There were two poems in particular; one about consent and one about sexual assault that stood out. So much of poetry, historically and even today is this lofty thing, but Kaur, in these two poems specifically makes her intention clear and precise. The one about assault, untitled, begins “at home at night / I filled the bathtub with scorching water / …I picked pine needles from my hair / … I wept / …I found bits of him on bits of me” (Kaur).

The way she breaks down the sexual assault is tragic, but is, in my opinion, intentionally simple. The speaker is reduced to the remains of the event. It’s powerful and heartbreaking. And at the end, the girl “prayed” (Kaur). Because like, what else can you do after something horrible like that happens to you? The emotional response I was left with, regardless of how “simple” the words on the page were was heavy. This was a weighted poem and I was left with all of the emotions and unrest of the theme.

The one about consent is called “how can I verbalize consent as an adult if I was never taught as a child” and illustrates this pretty intense scenario and asks that very difficult question of its readers with its title. 

The opening line is “no was a bad word in my home / no was met with the lash / erased from our vocabulary” (Kaur 1-3). The poem continues with the image of the speaker being sexually assaulted.  She then says, “I heard no pounding her fist on the roof of my mouth / begging me to let her out / But I had not put up the exit sign” (Kaur 12-15). This is another really strong message in an accessible way. It can start, or maybe continue, a conversation that needs to be had without a person having to dissect a difficult poem to figure out a way to do so.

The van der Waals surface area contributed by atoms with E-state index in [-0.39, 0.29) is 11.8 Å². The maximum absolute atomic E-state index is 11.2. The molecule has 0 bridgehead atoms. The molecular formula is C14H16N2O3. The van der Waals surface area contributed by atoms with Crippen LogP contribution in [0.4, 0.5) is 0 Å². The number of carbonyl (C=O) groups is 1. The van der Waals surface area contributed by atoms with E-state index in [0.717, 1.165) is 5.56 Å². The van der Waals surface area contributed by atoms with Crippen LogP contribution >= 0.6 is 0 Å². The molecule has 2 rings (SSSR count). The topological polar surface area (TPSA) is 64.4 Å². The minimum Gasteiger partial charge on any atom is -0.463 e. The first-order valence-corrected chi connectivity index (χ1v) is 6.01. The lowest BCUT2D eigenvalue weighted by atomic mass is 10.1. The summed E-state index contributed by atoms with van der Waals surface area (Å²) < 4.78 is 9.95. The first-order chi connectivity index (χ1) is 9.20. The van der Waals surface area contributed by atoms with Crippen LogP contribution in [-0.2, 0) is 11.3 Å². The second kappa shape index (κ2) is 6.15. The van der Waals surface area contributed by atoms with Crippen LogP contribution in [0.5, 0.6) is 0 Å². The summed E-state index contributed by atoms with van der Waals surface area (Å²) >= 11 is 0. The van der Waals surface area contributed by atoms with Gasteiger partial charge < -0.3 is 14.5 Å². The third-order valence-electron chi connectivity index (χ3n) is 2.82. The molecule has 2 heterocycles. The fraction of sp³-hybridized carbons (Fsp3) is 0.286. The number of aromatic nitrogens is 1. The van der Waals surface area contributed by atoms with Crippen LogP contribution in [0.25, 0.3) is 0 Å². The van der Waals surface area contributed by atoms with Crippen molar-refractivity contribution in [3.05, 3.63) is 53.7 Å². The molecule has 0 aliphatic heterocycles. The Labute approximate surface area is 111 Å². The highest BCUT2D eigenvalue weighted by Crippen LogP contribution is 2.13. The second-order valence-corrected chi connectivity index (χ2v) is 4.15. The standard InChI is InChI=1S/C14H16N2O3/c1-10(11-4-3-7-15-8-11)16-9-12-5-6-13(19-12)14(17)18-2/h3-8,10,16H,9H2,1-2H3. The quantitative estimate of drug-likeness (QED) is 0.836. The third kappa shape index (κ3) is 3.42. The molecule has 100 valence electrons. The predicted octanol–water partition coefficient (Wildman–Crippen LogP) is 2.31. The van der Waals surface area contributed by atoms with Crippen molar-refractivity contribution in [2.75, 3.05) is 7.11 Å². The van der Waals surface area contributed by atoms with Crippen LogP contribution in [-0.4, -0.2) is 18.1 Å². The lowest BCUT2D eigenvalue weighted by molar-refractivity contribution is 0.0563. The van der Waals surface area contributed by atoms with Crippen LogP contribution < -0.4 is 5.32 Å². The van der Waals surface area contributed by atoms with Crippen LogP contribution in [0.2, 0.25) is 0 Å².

Again, I was left with these really powerful emotions, feeling the weight of this poem in my heart and honestly, in my body after reading, really grappling with it. Her words do have power.

Not all of poems are about tough topics.  In fact, a lot of them aren’t. Some are about sunflowers and rainbows. Some are about self-acceptance and self-love. All of her poems are easily accessible. I think she has a really strong balance of putting the harder to swallow poems in between these easily, smaller ones.

Another that I really liked was about the heart. She writes, “what is stronger / than the human heart / which shatters over and over / and still lives” (Kaur). So simple, honest, but true.

And really, I think it’s the truth in Kaur’s poetry that got her the hype. She isn’t saying a lot of big things, new things, revolutionary things. She isn’t saything anything in a new way, it’s just stripped back, raw, and true.

At the end of the day, 2 stars overall.